Lastly, Beijing’s last coal-fired plant will close this year and reduce overall coal usage by 30 percent. In Hebei province, home to 70 percent of China’s most polluted cities, six steel-making operations that have been ordered to stop sintering in December: Hebei Rongxin Steel, Qianan Zhayi Steel, Tangshan Stainless Steel, Tangshan Xinglong Steel and Tangshan Ganglu Steel. The scale of factory closures shows just how breakneck China’s development has been: highly polluting companies expanding with little to no oversight.
And while these moves might seem to signal a shift China’s regulatory culture, the truth is that the government’s tough talk has been just that – talk. In practice, the enforcement of both pollution standards and government sanctions remains patchy at best. More than 3,700 local officials were kicked out by Beijing for failing to collect fees or to hold industrial companies accountable. In Hebei province alone, 500 environmental officials lost their jobs. As for the six steelmakers ordered to close – they flat out refused to, restarting sintering facilities the moment inspectors left the site.
In a sign of desperation, the Environmental Protection Ministry (MEP) even started a media campaign against the worst offenders, by disseminating strongly worded reprimands to local TV stations and newspapers. Shandong Yuhuang Chemical, Heze Dashu Biological Engineering, and Mancheng Success Paper Industry have been accused of falsifying production data and ignoring government production suspensions. And while the companies temporarily stopped their production, no further sanctions were enacted.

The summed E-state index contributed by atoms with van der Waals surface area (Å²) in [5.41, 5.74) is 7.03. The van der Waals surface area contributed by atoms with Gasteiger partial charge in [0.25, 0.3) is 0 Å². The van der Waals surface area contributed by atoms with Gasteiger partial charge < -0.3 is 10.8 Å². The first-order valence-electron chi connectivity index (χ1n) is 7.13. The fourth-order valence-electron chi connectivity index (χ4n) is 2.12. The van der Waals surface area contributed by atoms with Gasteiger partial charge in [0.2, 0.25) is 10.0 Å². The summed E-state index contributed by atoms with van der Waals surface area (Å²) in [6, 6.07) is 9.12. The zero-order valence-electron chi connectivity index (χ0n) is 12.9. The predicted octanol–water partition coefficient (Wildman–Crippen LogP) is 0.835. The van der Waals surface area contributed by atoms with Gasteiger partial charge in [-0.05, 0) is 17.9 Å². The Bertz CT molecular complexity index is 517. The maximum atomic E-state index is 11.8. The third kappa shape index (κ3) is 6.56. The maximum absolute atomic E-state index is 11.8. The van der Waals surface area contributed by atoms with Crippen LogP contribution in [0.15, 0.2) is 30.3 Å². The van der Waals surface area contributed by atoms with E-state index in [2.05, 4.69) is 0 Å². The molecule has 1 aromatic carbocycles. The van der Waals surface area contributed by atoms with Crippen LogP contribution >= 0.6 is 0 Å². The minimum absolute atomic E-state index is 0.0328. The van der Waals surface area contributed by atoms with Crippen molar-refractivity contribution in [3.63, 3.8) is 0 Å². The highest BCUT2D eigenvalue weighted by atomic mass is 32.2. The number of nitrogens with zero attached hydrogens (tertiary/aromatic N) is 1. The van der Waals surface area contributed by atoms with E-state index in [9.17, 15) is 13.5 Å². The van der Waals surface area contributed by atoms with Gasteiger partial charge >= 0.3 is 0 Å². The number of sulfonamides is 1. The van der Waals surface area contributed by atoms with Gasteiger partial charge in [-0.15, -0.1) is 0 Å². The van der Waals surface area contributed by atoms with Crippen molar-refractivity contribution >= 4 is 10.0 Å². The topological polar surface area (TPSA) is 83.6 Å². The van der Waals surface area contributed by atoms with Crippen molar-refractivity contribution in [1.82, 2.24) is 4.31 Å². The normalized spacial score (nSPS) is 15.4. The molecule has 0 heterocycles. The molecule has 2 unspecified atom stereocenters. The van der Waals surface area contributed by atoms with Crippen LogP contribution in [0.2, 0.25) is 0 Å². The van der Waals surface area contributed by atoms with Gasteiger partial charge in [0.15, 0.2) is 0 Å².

And it’s not just the steel industry that leads the roll-call of shame – Shandong Xinfa Aluminum & Electricity Group, one of the largest aluminium manufacturers on the planet is accused of a litany of environmental crimes, and is emitting particulate matter levels to twice the Chinese legal standard at its smelters in Guangxi and Shandong. Even if the problem is well known by party officials, nothing has been done to crack down on the practice.
The economic penalties currently in place are clearly not deterring the biggest culprits, whose net benefits far outweigh the fines imposed. The new tax is expected to raise somewhere along the lines of US$50 billion in its first year, but there is little sign that it will cut pollution levels and deter the main culprits in the long-term.
The situation remains clear for those who see China’s pollution issue not only to be a national concern but also a global one: the Chinese government must activate criminal prosecutions for the most culpable of repeat offenders if it is serious about cracking down on industrial pollution. Pursuing economic growth at any cost is no longer an option for Beijing.
** This is the personal opinion of the writer and does not reflect the views of Asian Correspondent